Brent Meeker wrote:
> 1Z wrote:
> > Stathis Papaioannou wrote:
> >>I've never really understood why computationalists insist that a system
> >>must be able to handle counterfactuals in order for consciousness to occur,
> > I've explained that several times: computer programmes contain
> > if-then statements.
> >>other than that otherwise any physical system could be seen as implementing
> >>any computation, which does not seem to me a good reason. In any case,
> >>Maudlin shows that the requirement for handling counterfactuals leads to
> >>a situation where of two systems with identical physical activity, one is
> >>conscious and the other not.
> > If two systems differ counterfactually, they are not physically
> > identical.
> I don't think I understand this either.
Either that, or counterfactuallity is asupernatural phenomenon.
> Computer programs contain if-then
> statements which branch the process depending on the data input to the
> But there is no real distinction between data an program.
There is a difference between data and process --i.e. running
Standard computationalism says mentation (as an activity)
is computation (as a process). It is a rare computationalist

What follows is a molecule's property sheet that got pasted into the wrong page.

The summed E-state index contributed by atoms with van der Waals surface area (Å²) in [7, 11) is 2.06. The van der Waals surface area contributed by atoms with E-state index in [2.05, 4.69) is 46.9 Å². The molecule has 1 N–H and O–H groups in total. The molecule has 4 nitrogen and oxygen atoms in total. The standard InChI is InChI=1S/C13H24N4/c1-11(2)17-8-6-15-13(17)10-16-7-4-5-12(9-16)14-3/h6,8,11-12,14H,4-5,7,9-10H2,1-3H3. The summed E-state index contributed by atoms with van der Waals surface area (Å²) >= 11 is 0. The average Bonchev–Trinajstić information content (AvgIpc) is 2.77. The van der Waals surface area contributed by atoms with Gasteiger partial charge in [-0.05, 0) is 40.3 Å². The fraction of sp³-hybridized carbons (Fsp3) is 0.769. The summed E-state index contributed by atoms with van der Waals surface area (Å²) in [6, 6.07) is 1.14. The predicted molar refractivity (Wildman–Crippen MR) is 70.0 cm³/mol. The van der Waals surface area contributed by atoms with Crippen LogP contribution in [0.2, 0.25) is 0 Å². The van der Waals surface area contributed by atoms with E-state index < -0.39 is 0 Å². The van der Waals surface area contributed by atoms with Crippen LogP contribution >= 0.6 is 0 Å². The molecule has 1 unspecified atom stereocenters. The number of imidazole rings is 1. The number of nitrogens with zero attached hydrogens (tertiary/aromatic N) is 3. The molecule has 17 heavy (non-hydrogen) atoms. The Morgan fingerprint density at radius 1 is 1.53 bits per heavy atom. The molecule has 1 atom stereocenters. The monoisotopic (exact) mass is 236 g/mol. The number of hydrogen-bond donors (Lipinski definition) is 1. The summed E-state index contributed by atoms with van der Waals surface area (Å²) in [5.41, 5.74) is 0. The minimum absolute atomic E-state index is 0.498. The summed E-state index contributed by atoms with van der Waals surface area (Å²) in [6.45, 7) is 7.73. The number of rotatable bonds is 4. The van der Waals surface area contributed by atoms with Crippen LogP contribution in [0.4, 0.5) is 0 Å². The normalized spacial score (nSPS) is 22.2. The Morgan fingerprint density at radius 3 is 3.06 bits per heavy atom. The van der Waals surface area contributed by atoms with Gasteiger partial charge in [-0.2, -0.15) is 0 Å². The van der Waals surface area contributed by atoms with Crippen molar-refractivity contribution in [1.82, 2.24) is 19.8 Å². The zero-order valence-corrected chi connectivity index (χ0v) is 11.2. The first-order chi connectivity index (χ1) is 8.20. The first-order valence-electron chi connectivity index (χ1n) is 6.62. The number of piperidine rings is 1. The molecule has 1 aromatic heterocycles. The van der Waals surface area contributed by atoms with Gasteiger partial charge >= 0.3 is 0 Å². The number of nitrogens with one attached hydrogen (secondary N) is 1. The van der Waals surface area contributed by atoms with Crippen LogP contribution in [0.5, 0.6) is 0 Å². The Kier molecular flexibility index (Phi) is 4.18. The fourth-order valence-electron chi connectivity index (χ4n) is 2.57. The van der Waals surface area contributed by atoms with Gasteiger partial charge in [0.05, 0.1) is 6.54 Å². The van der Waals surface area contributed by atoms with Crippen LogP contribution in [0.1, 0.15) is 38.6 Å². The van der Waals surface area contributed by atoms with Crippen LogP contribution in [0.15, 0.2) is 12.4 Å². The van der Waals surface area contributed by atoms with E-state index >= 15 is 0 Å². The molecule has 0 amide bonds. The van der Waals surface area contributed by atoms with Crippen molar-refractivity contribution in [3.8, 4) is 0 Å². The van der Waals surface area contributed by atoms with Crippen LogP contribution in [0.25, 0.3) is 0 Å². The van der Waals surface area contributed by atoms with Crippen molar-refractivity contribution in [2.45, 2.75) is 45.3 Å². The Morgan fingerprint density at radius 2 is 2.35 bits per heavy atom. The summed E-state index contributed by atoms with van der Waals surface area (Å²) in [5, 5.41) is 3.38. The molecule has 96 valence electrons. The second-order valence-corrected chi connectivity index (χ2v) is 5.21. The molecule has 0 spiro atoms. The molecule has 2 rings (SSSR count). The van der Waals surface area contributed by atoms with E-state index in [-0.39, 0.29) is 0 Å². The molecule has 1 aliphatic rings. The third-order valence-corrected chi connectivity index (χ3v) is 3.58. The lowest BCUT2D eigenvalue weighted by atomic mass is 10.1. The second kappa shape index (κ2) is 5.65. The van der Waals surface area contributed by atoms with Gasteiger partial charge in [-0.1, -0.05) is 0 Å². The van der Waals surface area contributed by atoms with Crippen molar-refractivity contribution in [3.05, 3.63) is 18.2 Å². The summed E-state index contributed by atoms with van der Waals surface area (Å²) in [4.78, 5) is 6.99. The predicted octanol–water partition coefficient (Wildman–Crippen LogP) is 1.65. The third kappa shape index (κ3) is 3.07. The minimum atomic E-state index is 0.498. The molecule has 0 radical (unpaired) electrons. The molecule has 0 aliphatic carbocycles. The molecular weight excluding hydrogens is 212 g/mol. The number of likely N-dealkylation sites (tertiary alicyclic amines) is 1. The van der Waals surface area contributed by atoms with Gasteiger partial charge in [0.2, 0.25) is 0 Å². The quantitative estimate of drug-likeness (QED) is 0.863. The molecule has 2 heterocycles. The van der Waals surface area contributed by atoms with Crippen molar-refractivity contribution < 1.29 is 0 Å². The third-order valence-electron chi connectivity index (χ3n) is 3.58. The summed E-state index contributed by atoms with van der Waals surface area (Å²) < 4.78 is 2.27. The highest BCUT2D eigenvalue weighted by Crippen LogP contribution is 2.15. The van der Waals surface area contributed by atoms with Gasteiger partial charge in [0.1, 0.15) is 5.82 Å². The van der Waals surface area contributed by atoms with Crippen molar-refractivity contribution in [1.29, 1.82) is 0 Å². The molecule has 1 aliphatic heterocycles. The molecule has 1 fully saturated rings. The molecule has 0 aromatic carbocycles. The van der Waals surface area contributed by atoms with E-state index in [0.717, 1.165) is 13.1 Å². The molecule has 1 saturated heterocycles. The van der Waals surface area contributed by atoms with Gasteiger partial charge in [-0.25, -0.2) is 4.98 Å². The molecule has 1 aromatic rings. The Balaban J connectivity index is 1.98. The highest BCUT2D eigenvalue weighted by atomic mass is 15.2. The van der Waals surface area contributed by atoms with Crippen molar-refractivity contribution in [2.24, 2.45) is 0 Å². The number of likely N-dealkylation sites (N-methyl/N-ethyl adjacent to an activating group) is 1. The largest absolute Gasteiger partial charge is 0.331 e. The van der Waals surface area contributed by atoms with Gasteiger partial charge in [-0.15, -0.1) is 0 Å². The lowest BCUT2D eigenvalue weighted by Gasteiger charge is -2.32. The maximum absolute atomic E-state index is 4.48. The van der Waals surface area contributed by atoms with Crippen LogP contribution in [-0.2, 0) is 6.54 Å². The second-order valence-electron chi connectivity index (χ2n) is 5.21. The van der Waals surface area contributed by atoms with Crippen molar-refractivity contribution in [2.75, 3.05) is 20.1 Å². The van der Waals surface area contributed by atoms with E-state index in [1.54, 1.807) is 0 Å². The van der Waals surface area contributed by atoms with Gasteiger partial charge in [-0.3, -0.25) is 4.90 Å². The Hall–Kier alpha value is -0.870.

who think that a spool of tape gathering dust in a cupboardi
is mentating. (Not much of a Yes Doctor).
> So if you insist
> that computed intelligence or consciousness depends on counterfactuals in the
> program that seems to me to be the same as insisting that the computation is
> implemented in some way that divides it from input data, i.e. it is in an
Well, it is divided -- by the programme/process distinction.
> I'm sympathetic to this view. I think intelligence is relative to an
> environment. But I'm not sure what computationalists think of this; I believe
> they suppose the environment can be simulated too and so then the whole thing
> a closed system and there are no conuterfactual branchings.
> Brent Meeker
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